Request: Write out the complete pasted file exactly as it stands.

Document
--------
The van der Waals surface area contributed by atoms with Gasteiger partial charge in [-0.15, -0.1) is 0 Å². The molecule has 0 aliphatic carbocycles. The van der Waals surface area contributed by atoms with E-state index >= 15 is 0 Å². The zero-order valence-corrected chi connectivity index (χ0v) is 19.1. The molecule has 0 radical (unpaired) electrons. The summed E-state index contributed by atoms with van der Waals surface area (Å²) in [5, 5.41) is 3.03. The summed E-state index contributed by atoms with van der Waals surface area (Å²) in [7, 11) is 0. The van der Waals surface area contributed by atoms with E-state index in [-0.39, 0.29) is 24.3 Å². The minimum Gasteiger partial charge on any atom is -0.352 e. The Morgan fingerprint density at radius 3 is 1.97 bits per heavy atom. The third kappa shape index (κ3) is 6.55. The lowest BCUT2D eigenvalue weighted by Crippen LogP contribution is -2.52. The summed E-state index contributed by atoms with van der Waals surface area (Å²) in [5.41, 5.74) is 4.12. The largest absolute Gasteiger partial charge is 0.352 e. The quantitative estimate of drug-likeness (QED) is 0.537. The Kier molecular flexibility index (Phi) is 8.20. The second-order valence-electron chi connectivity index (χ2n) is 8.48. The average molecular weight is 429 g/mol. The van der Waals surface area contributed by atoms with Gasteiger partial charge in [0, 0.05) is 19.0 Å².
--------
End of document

The van der Waals surface area contributed by atoms with Gasteiger partial charge in [-0.15, -0.1) is 0 Å². The molecule has 0 aliphatic carbocycles. The van der Waals surface area contributed by atoms with E-state index >= 15 is 0 Å². The zero-order valence-corrected chi connectivity index (χ0v) is 19.1. The molecule has 0 radical (unpaired) electrons. The summed E-state index contributed by atoms with van der Waals surface area (Å²) in [5, 5.41) is 3.03. The summed E-state index contributed by atoms with van der Waals surface area (Å²) in [7, 11) is 0. The van der Waals surface area contributed by atoms with E-state index in [-0.39, 0.29) is 24.3 Å². The minimum Gasteiger partial charge on any atom is -0.352 e. The Morgan fingerprint density at radius 3 is 1.97 bits per heavy atom. The third kappa shape index (κ3) is 6.55. The lowest BCUT2D eigenvalue weighted by Crippen LogP contribution is -2.52. The summed E-state index contributed by atoms with van der Waals surface area (Å²) in [5.41, 5.74) is 4.12. The largest absolute Gasteiger partial charge is 0.352 e. The quantitative estimate of drug-likeness (QED) is 0.537. The Kier molecular flexibility index (Phi) is 8.20. The second-order valence-electron chi connectivity index (χ2n) is 8.48. The average molecular weight is 429 g/mol. The van der Waals surface area contributed by atoms with Gasteiger partial charge in [0, 0.05) is 19.0 Å².